The number of Hebrew manuscripts is very great. Kennicott ("Dissertatio generalis in Vet. Test. hebraicum", Oxford, 1780) and De Rossi ("Vaniæ lectiones Vet. Testamenti", Parma, 1784-88) have catalogued over 1300. Since their day this figure has greatly increased, thanks to discoveries made in Egypt, Arabia, Mesopotamia, and above all in the Crimea. Unfortunately, for the reason given above under A. Necessity and Processes, the Hebrew manuscripts are comparatively recent; none is anterior to the tenth century or at any rate the ninth. The "Codex Babylonicus" of the Prophets, now at St. Petersburg and bearing the date 916, generally passes for the oldest. According to Ginsburg, however, the manuscript numbered "Oriental 4445" of the British Museum dates back to the middle of the ninth century. But the dates inscribed on certain manuscripts are not to be trusted. (See on this subject, Neubauer, "Earliest manuscripts of the Old Testament" in "Studia Biblica", III, Oxford, 1891, pp. 22-36.) When the Hebrew manuscripts are compared with one another, it is amazing to find how strong a resemblance exists. Kennicott and De Rossi, who collected the variants, found hardly any of importance. This fact produces at first a favourable impression, and we are inclined to believe that it is very easy to restore the primitive text of the Hebrew Bible, so carefully have the copyists performed their task. But this impression is modified when we consider that the manuscripts agree even in material imperfections and in the most conspicuous errors. Thus they all present, in the same places, letters that are larger or smaller than usual, that are placed above or below the line, that are inverted, and sometimes unfinished or broken. Again, here and there, and precisely in the same places, may be noticed spaces indicating a hiatus; finally, on certain words or letters are points intended to annul them. (See Cornill, "Einleitung in die Kanon. Bücher des A. T.", 5th ed., Tübingen, 1905, p. 310.) All these phenomena led Spinoza to suspect, and enabled Paul de Lagarde to prove (Anmerkungen zur griechischen Uebersetzung der Proverbien, 1863, pp. 1, 2) that all the Hebrew manuscripts known come down from a single copy of which they reproduce even the faults and imperfections. This theory is now generally accepted, and the opposition it has met has only served to make its truth clearer. It has even been made more specific and has been proved to the extent of showing that the actual text of our manuscripts was established and, so to speak, canonized between the first and second century of our era, in an epoch, that is, when, after the destruction of the Temple and the downfall of the Jewish nation, all Judaism was reduced to one school. In fact, this text does net differ from that which St. Jerome used for the Vulgate, Origen for his Hexapla, and Aquila, Symmachus, and Theodotus for their versions of the Old Testament, although it is far removed from the text followed in the Septuagint.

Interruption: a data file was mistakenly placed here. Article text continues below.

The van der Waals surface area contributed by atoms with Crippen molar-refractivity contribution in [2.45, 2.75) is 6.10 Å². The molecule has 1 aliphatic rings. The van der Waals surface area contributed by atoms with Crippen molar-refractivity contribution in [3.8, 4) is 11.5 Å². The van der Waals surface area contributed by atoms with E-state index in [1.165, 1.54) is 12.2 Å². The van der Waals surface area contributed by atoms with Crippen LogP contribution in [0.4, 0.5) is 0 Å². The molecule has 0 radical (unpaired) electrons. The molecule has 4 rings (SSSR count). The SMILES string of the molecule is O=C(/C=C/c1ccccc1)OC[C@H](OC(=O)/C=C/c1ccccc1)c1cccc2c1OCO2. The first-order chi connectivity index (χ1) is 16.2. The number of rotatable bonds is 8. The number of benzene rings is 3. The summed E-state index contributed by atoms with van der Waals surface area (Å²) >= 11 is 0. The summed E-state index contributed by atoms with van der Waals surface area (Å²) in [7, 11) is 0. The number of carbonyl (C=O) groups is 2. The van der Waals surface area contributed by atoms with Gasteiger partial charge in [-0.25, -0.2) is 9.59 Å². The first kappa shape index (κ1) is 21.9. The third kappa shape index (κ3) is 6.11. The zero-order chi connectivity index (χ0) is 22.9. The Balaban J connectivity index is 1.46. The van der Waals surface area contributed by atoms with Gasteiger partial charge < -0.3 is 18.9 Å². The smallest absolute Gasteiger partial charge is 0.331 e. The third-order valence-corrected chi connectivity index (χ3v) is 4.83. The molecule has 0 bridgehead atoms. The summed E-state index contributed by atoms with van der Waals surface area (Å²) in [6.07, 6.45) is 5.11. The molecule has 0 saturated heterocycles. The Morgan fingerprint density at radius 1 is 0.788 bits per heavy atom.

As centuries elapsed between the composition of the various books of the Old Testament and the determining of the Massoretic text, it is but likely that more or less serious modifications were introduced, the more so as, in the interval, there had occurred two events particularly favourable to textual corruption, namely a change in writing the old Phœnician having given way to the square Hebrew and a change in spelling, consisting, for example, of the separation of words formerly united and in the frequent and rather irregular use of matres lectionis. The variants that supervened may be accounted for by comparing parallel parts of Samuel and Kings with the Paralipomena, and above all by collating passages twice reproduced in the Bible, such as Psalm 17 with 2 Samuel 22, or Isaiah 36-39, with 2 Kings 18:17-20:19. [See Touzard, "De la conservation du texte hébreu" in "Revue biblique", VI (1897), 31-47, 185-206; VII (1898), 511-524; VIII (1899), 83-108.]
An evident consequence of what has just been said is that the comparison of extant manuscripts enlightens us on the Massoretic, but not on the primitive text. On the latter subject the Mishna and, for still stronger reasons, the remainder of the Talmud cannot teach us anything, as they were subsequent to the constitution of the Massoretic text; nor can the Targums, for the same reason and because they may have since been retouched. Therefore, outside of the Massoretic text, our only guides are the Samaritan Pentateuch and the Septuagint version. The Samaritan Pentateuch offers us an independent recension of the Hebrew text, dating from the fourth century before our era, that is, from an epoch in which the Samaritans, under their high-priest Manasseh, separated from the Jews; and this recension is not suspected of any important modifications except the rather inoffensive, harmless one of substituting Mount Gerizim for Mount Hebal in Deuteronomy 27:4. As to the Septuagint version, we know that it was begun, if not completed, about 280 B.C. To Paul de Lagarde especially belongs the credit of drawing the attention of scholars to the value of the Septuagint for a critical edition of the Hebrew Bible.
Critical editions of the Hebrew text